Field Investigation on California Shipbuilding Corporation, Western Pipe & Steel Company’s Shipbuilding Division, and Consolidated Steel Corporation’s Shipbuilding Division

To:       Mr. George M. Johnson

            Deputy Chairman

From:   Clarence M. Mitchell

            Associate Director of Field Operations

Re:       California Shipbuilding Corporation, Western Pipe & Steel Company’s Shipbuilding Division, and Consolidated Steel Corporation’s Shipbuilding Division.

            Investigation by: Clarence M. Mitchell

I. Brief Summary of Complaint

The President’s Committee on Fair Employment Practice, during the summer of 

1943, received over four hundred complaints from persons employed in the shipbuilding industry of Los Angeles and vicinity. These complaints came, for the most part, from the Shipyard Committee for Equal Participation. It was charged that Negroes employed in shipbuilding trades coming under the jurisdiction of Boiler Makers’ Local 92 were being forced to join an auxiliary, A-35. Those refusing to join the auxiliary were dismissed from employment by the shipbuilding companies, according to the complaints.

The yards involved were the California Shipbuilding Company at Wilmington, the Consolidated Steel Corporation’s Shipbuilding Division at Wilmington, and the Western Pipe & Steel Corporation’s Shipbuilding Division at San Pedro.

II. Description of Parties Charged

            The California Shipbuilding Company employed 40, 421 persons as of October 8, 1943, according to Mr. Russell A. Bergemann, Manager of Industrial Relations. It builds cargo vessels and tankers.

            The Western Pipe & Steel Company employed a total of 12,285 persons as of October 9, 1943, according to Mr. W. H. Lewis, Administrative Manager. This yard is building coast guard and naval vessels.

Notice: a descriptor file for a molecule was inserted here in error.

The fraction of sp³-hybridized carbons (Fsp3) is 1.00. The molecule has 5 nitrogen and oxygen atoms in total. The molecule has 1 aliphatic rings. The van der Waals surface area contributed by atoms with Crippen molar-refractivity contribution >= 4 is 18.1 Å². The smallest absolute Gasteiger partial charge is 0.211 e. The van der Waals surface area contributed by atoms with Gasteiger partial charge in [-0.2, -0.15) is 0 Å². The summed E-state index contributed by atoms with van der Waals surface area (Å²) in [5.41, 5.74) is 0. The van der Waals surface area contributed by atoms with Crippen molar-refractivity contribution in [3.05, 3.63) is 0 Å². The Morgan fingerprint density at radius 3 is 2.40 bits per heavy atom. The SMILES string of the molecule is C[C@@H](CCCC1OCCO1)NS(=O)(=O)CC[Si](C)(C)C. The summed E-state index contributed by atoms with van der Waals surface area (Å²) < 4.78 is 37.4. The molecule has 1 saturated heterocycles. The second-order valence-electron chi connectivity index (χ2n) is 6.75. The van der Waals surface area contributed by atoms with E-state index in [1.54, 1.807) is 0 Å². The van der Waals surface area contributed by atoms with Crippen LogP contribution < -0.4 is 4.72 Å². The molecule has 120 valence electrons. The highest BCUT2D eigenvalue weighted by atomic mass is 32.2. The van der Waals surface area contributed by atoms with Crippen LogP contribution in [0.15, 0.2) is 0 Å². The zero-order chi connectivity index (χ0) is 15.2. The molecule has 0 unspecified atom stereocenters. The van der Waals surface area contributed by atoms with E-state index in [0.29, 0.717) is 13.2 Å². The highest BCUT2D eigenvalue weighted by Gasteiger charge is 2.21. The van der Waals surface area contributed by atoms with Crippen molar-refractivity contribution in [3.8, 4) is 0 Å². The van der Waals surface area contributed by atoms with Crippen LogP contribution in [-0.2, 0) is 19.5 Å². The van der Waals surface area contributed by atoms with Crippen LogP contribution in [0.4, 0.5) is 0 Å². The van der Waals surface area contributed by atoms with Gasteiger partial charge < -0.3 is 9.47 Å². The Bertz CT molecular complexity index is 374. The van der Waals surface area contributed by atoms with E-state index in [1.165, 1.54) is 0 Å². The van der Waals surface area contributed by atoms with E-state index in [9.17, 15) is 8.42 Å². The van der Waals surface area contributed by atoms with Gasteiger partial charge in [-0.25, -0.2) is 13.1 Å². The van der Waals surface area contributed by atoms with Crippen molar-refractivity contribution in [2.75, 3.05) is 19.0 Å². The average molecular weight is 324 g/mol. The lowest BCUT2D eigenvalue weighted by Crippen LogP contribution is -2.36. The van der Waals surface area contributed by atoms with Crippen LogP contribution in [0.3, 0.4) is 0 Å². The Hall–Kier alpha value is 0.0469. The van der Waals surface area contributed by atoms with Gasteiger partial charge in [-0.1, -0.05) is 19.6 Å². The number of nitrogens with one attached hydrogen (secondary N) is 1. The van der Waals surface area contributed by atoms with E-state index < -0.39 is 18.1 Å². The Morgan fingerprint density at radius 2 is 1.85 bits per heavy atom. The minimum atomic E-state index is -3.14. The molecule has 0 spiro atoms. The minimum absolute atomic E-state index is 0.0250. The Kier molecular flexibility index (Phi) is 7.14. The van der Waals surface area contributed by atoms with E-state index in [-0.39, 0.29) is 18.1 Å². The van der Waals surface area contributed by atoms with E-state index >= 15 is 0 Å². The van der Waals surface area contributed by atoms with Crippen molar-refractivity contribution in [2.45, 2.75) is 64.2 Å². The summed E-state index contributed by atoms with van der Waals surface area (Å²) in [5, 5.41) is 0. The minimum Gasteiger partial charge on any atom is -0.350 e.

The Consolidated Steel Corporation’s Shipbuilding Division employs a total of 18,000 persons, according to the latest information from Mr. Clarence R. Johnson, Minorities Consultant of the War Manpower Commission in Region XII. Mr. Johnson stated that the Consolidated Company was not very cooperative and had not supplied information similar to that given by Western Pipe & Steel and the California Shipbuilding Companies.

            The employment figures in these yards as of October 1943, were as follows:            

California Shipbuilding Corporation
Wilmington, California

September, 1942                                       Current Employment
Total                                 37,000                             40,421
Non-White                            469                               3,802

Western Pipe & Steel Company
Shipbuilding Division
San Pedro, California

November, 1942                                         Current Employment

 Total                                  13,500                            12,285
Non-White                                 207                                 783

 
Consolidated Steel Corporation
Shipbuilding Division
Wilmington, California

August, 1942                                             Current Employment

Total                                     3,500                          18,000
Non-White                                     17                                 1,800

*Figures supplied by Clarence R. Johnson,

War Manpower Commission, Region XII.